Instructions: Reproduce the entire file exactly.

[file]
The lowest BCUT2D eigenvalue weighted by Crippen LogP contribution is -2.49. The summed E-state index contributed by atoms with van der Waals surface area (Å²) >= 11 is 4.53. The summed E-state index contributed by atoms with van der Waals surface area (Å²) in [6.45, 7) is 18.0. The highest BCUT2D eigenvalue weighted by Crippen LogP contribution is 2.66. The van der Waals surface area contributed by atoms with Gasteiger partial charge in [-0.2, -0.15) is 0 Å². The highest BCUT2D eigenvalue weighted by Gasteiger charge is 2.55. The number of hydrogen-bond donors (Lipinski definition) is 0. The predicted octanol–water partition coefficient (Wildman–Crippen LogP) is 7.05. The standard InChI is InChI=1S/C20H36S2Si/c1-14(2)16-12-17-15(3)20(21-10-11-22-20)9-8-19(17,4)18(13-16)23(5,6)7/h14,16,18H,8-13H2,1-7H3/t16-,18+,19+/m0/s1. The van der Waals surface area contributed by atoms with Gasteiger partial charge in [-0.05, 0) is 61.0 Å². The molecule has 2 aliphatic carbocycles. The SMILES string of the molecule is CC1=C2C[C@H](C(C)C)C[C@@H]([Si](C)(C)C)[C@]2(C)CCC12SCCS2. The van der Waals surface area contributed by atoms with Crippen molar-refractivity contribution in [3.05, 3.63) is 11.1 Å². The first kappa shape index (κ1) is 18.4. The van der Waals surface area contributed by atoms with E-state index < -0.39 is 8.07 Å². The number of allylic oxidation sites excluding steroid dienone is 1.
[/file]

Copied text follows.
The lowest BCUT2D eigenvalue weighted by Crippen LogP contribution is -2.49. The summed E-state index contributed by atoms with van der Waals surface area (Å²) >= 11 is 4.53. The summed E-state index contributed by atoms with van der Waals surface area (Å²) in [6.45, 7) is 18.0. The highest BCUT2D eigenvalue weighted by Crippen LogP contribution is 2.66. The van der Waals surface area contributed by atoms with Gasteiger partial charge in [-0.2, -0.15) is 0 Å². The highest BCUT2D eigenvalue weighted by Gasteiger charge is 2.55. The number of hydrogen-bond donors (Lipinski definition) is 0. The predicted octanol–water partition coefficient (Wildman–Crippen LogP) is 7.05. The standard InChI is InChI=1S/C20H36S2Si/c1-14(2)16-12-17-15(3)20(21-10-11-22-20)9-8-19(17,4)18(13-16)23(5,6)7/h14,16,18H,8-13H2,1-7H3/t16-,18+,19+/m0/s1. The van der Waals surface area contributed by atoms with Gasteiger partial charge in [-0.05, 0) is 61.0 Å². The molecule has 2 aliphatic carbocycles. The SMILES string of the molecule is CC1=C2C[C@H](C(C)C)C[C@@H]([Si](C)(C)C)[C@]2(C)CCC12SCCS2. The van der Waals surface area contributed by atoms with Crippen molar-refractivity contribution in [3.05, 3.63) is 11.1 Å². The first kappa shape index (κ1) is 18.4. The van der Waals surface area contributed by atoms with E-state index < -0.39 is 8.07 Å². The number of allylic oxidation sites excluding steroid dienone is 1.